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The monthly loneliness

I slammed the door. Ignoring the dark empty room, I jumped into the bed and sobbed. The unknown fear started to rush. And I cried as loud as possible.

This process of crying occurs routinely—often once a month when I am in pre-menstruation. Most acknowledge the difficulties of pads, blood and hygiene, but barely anyone ever cares about my psychological fatigue during the period. My friends are loving and caring people who are always there in my darkest times, but why should they be there for me when I cry with no purpose? The reiteration of "be strong" neither disables my headache nor eliminates my vulnerabilities. 

There is no moment that a girl can be lonelier than the moment when they deal with premenstrual syndrome.

I picked up my phone, flickered through my friend list and saw no one I found comfortable enough to share with. The stigma of being sentimental, the worry of inducing negativity and the insecurity of appearing to be a not-so-cool girl all barred me from calling my loved ones. I envisioned my “save me” call being constantly rejected. 

I used to be infatuated with the ideal image of a can-do feminist. I tried sports to show my strength. Taking a ball to the face turned my joy into humiliation. I tried board games to show my mentality. My easily-guessed poker face turned me into an uncomplicated, stupid player. I wondered why my emotions had to thwart my plan.

The journey of showing my determination continued when I took up golf, my dad’s favorite sport. Alone with my own sovereignty and liberated from others’ jaundiced nods, I was an icon of self-reliance and assertion. Then came my dad’s lamenting about my intermittent practice. I put more time into homework and spared no energy for golf because the heavy exercises might exacerbate my menstrual cramp. My sporadic golfing schedule now turned me into a debilitated creature. 

Saying goodbye to the feminist trope, I became categorized as a fully feminine girl due to my dainty-clothed and dreamy characteristics. I no longer participate in athletic activities or precarious ventures. Books chaperone me in my leisure time. Solitary promenade captures most of my time. Dresses dominate my wardrobe. But the deluge of unexpected tears never ceases hassling me. I never get enough courage to talk about my menstruation proudly.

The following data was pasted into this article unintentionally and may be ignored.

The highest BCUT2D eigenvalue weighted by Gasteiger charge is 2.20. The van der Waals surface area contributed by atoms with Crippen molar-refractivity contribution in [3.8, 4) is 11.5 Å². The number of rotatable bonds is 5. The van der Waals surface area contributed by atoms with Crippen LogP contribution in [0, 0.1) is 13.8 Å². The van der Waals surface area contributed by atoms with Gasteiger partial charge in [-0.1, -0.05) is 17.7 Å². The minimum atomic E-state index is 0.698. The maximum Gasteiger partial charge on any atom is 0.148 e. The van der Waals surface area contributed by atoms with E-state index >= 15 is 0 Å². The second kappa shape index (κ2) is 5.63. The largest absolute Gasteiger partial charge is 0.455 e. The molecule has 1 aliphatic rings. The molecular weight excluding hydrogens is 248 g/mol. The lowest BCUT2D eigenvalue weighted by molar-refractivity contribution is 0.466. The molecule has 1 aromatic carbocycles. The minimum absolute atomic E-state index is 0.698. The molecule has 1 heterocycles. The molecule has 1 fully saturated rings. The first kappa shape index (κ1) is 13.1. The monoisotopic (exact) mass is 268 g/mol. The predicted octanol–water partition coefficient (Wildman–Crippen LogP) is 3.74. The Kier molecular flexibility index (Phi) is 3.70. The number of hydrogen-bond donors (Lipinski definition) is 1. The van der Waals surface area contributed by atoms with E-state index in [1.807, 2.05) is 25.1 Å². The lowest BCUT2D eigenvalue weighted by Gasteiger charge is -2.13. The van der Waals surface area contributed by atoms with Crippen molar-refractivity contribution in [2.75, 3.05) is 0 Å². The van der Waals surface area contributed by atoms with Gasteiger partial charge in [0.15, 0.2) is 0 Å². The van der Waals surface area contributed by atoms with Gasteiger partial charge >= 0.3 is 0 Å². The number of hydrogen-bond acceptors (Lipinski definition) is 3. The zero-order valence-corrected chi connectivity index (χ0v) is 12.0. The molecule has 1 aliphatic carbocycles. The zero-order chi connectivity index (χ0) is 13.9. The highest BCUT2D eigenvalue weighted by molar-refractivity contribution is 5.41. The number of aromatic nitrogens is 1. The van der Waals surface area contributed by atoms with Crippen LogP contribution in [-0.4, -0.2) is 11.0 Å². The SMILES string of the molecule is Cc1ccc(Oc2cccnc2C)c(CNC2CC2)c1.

Emo-sensitivity always triumphs when it wants to. I am not strong. The insanity distracts me all the time. The physical tiredness harnesses me from blooming. The affliction of overthinking is ineffably harsh. 

Emo-sensitivity is the quintessence of my being. The purposeless tears release my tensions. Bleeding is not burdensome but symptomatic of my health. This dichotomy forces me to confront my emotional unease.

There is nothing regular yet so capricious as a girl's period. 

Ordinarily, I can be this savvy, friendly and appealing girl. Periodically, I can be this maniac, insomniac and sentimental girl. I avoid talking about my PMS not because I am ashamed, but because I get fed up with the hollow encouragement of “poor you,” “hope you get over it” or “what a pity.” In conversation,  the period, rather than soliciting the necessary sympathy, is tainted as a biological flaw that will inflict on others its craziness. 

It stopped for three months. That was a red flag for a girl. “Be glad you don’t have one” turned into “That’s dangerous.” The biological process of a girl jumbles between comfortable and uncomfortable. It is part of her identity. But it is only deemed as a stain. The era of “love yourself” omits the ugly parts of bodies that also need love. The craving for rationality and efficiency produces the neglect of uncomfortable emotions. 

The internalization of subordination occurred so implicitly that it became entrenched in my view. It is hard for me to abandon the pursuit of a contradictorily perfect girl—a girl of captivation, moderate intelligence, composure and submissiveness. Making a fuss about appearing gorgeous effortlessly is normal in the perfect-girl competitions. Therefore, any expression of pain signals game over.

I decorated myself with all this clothing just to be someone's accessory. The charms, beauty and wittiness I present just to create someone's pride. I listen to and laugh at someone's lame jokes just to look attractive. In striving to perfect myself, I objectify myself. And an object does not have emotions nor tears. My mercuriality, temperamentality and sentimentality during PMS-affected days are defects for a Barbie-like human being. 

However, menstruation is my health. And I silently embrace it. I wait for it every time. Pride in periods and blood is my guilty pleasure. I am tired of “poor you” responses to my wellness, my being and my selfhood. I stop crying “save me” in vain. Now, I save myself not from the pain of bleeding but from being rejected due to bleeding.

Chi Nghiem is a Duke Kunshan University first-year. Her column runs on alternate Fridays.

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